The National Science Foundation estimates that the average person has between 50,000 and 70,000 thoughts per day. Regardless of one’s financial situation, it’s safe to assume that at least one of those thoughts is about money, because while money isn’t everything, it is a critical component of our lives.
The new year ushers in an opportunity to discuss financial regrets of the past and goals for the upcoming year. But as the year moves along, conversations die down, and we’re often left to deal with our daily thoughts and money struggles by ourselves. But when it comes to money, you shouldn’t have to feel alone. Here are four money thoughts most of us have but never tell anyone.
1. Am I doing this right? The answer is, it depends. When you turn 18, you don’t exactly receive a manual on adulting. For most people, their financial education consists of combining conversations with family or friends, advice (sometimes unwanted), and self-help books leaving one to wonder if they’re doing it the right way.
There isn’t one way to manage money, and our financial decisions should be based on our own circumstances, resources, and goals. While we have commonly accepted indicators to determine our financial security such as credit score and account balances, even the most confident person can be thrown for a loop when introduced to the concept of debt to income ratio.
Your debt to income ratio, or DTI, describes the percentage of your income that goes to debt payments. Take your monthly debt payments and divide them by your gross monthly income, and you get your DTI. Lenders may use this number to measure your ability to repay money you have borrowed, and most lenders prefer that a borrower’s DTI is 36 percent or lower. Most of us have been taught about the importance of paying our bills on time, but when asked about our DTI ratio or other financial measures we’re unfamiliar with, it can leave even the most confident person questioning whether or not they’re doing it right and making the best financial choices for their current situation.
2. Have I saved enough for the rainy season? We’ve heard about a rainy day fund — but what about the rainy season? A rainy season could be an unexpected medical diagnosis or losing a job amid a slow job market. Unlike the weather forecast, we often don’t get a warning when we’re about to encounter hard financial times.
Common financial advice suggests that families or individuals have at minimum six months of their household expenses saved. But what happens when the savings account is drained and expenses are still piling up, or you’re a part of the six out of 10 Americans who have less than $1,000 saved?
There are a few things that can be done to prepare for financial emergencies with longstanding effects such as:
- Saving relentlessly and consistently
- Living within your means
- Keeping your DTI as low as possible
- Purchasing long-term disability insurance, which is insurance that ensures you will still receive a percentage of your income if you cannot work due to sickness or a disabling injury.
3. Will I ever get out of debt? According to a study conducted by Northwestern Mutual, living in debt forever is among the top three fears Americans have about money, and for good reason. About 80 percent of Americans are in debt, and despite this staggering statistic, many people feel alone when faced with the task of confronting and eliminating their debt.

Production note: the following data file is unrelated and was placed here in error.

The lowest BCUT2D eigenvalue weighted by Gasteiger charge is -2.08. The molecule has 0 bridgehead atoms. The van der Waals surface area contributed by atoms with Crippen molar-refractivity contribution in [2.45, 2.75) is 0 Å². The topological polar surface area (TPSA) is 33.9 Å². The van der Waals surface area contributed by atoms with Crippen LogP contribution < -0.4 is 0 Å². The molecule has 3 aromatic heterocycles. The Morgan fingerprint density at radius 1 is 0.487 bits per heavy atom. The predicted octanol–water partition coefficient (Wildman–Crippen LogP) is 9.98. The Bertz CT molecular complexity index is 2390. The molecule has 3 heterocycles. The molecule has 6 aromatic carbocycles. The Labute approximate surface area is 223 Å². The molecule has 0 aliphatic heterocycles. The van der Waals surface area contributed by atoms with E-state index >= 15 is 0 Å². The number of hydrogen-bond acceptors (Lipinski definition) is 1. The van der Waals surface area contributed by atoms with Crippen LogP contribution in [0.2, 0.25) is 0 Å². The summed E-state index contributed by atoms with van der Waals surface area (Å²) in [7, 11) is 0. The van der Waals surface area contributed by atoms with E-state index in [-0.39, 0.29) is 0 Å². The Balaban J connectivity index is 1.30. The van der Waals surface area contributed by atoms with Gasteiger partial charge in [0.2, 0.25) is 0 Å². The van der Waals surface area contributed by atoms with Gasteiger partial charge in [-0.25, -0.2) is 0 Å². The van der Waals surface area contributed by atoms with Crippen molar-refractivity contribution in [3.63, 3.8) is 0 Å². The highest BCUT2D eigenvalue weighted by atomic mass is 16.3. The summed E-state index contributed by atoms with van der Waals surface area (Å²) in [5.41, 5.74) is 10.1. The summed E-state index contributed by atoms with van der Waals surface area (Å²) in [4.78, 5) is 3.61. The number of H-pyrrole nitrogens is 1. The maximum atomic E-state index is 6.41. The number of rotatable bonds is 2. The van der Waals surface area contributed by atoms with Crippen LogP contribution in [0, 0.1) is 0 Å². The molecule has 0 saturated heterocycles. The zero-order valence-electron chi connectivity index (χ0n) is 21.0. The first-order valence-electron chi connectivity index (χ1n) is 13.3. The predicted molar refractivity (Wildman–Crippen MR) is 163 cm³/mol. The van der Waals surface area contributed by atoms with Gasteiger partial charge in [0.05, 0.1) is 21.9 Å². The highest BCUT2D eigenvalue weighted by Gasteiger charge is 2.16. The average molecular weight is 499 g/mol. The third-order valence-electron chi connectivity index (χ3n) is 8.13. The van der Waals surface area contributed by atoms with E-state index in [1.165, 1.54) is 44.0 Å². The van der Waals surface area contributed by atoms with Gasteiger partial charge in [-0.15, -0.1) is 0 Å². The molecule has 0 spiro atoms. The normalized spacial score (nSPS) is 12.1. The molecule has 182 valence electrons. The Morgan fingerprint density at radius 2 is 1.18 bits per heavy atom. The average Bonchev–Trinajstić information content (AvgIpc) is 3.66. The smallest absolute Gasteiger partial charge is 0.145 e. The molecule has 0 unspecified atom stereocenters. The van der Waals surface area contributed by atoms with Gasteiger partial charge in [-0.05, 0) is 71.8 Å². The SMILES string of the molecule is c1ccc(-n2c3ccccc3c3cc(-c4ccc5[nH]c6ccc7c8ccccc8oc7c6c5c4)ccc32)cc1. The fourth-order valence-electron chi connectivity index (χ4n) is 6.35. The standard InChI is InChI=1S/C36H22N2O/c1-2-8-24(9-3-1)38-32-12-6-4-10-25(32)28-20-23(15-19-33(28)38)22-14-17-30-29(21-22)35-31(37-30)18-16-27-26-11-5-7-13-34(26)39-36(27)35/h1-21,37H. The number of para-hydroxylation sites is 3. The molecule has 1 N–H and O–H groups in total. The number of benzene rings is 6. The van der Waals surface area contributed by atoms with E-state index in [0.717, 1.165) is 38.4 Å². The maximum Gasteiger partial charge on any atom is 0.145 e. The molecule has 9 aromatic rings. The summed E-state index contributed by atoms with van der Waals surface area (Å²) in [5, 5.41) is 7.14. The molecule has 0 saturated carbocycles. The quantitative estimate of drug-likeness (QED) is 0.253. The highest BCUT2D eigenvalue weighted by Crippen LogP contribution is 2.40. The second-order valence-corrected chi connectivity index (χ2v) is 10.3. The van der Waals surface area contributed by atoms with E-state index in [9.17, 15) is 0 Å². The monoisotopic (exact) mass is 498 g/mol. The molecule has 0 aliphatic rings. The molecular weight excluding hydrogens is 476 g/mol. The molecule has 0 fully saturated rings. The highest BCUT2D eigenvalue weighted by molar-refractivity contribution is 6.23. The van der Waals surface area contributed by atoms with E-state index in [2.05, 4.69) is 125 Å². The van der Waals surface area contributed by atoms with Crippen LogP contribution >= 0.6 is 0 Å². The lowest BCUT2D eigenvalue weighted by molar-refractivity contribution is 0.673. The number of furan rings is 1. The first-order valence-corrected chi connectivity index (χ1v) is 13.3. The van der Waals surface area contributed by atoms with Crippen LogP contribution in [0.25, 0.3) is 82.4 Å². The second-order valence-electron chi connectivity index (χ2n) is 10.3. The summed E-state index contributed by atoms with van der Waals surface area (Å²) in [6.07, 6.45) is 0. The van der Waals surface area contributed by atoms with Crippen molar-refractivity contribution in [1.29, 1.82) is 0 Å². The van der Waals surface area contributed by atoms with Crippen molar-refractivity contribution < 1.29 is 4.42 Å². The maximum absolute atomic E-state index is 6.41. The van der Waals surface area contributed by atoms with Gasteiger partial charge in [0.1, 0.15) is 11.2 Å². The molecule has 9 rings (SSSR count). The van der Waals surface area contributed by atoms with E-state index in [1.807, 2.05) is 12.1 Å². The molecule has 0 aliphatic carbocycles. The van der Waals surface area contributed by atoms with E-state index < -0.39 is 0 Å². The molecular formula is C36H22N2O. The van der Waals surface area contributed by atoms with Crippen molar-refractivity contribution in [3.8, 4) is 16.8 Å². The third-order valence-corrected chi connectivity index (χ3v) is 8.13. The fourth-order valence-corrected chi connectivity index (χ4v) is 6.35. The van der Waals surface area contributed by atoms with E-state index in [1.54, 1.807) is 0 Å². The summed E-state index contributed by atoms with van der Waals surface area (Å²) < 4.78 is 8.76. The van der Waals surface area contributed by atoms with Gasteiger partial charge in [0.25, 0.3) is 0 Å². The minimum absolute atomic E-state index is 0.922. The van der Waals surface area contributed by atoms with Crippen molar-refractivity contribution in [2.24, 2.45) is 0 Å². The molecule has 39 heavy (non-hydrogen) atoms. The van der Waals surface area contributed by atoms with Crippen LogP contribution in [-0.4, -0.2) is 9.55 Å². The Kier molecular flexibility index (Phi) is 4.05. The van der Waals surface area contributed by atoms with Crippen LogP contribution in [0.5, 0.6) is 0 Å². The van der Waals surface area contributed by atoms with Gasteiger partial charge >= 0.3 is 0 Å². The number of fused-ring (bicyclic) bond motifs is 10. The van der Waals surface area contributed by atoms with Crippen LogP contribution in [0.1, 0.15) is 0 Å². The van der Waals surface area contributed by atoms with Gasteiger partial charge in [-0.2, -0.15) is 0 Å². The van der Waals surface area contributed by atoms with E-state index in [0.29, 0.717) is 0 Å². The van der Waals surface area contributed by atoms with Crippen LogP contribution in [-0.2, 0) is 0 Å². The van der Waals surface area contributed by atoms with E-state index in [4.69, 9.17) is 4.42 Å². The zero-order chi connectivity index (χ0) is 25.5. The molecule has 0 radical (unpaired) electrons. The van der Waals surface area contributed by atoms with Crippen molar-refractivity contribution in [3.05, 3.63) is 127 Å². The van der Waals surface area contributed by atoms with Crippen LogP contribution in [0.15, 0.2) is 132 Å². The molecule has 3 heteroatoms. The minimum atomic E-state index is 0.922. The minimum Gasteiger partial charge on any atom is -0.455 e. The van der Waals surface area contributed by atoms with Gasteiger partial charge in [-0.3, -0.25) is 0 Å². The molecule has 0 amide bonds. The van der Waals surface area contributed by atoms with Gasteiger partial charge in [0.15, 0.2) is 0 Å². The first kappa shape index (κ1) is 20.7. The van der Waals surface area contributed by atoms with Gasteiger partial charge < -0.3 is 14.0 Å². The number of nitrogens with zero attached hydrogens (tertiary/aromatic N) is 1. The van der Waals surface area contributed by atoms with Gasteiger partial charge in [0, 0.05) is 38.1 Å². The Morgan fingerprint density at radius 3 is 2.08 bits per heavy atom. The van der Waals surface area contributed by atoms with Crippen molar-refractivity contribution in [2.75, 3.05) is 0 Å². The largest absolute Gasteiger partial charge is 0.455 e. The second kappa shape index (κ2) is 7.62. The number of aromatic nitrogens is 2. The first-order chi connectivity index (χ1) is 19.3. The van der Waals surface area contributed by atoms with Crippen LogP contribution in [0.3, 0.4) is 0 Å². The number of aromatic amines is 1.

Casting aside the notion of good debt and bad debt, owing lenders and other individuals money can be embarrassing and even scary when you aren’t sure how to climb the debt mountain. In fact, a new study commissioned by Intuit proved that the majority of millennials feel embarrassed and out of control when it comes to their personal finances. It’s important to have conversations with peers about debt because some of our greatest ideas and realizations are sparked through conversations with others, and what you may see as impossible may be seen as fixable by someone else.
When we have conversations about debt and the things that scare us about money, it allows others to offer a varying perspective that may remove some of the anxiety we feel about our financial worries.
4. What happens if I just say, “Screw it”? If you’ve ever said, “What happens if I don’t pay anyone and just live my life happily ever after” and act like none of this financial stuff is even a factor, you’re not alone. Sometimes avoidance can feel like the easiest and best way to address financial concerns. But avoiding a problem doesn’t always mean the problem will go away, and that’s rarely the case when it comes to our money.
What if instead of saying “screw it,” you said, “Okay, let’s deal with this,” and created a plan based on an understanding of your most important numbers?
The team at Intuit has created an app, Turbo, that will help you do just that! Turbo helps everyday people do just that by showing consumers the complete picture of their financial health — their credit score, DTI, and verified IRS-filed income. The app also provides consumers comparisons to people like them and gives them personalized advice and insights based on their tax and credit data to help them improve their numbers and help get them to where they want to be, so they can make financial decisions with confidence. You can learn more about the app and download it here.
We can’t stop ourselves from thinking about money, but we can take steps to create a better relationship with money so that hopefully our money thoughts become more positive, such as “what charitable cause am I going to contribute to this month?” or “what will my next vacation look and feel like?”
Whatever thoughts you’re having about money, remember, you’re not the only one. Don’t believe me? Check out the #RealMoneyTalk hashtag and join the conversation at @IntuitTurbo — let’s get real about money.
(Photo via Getty)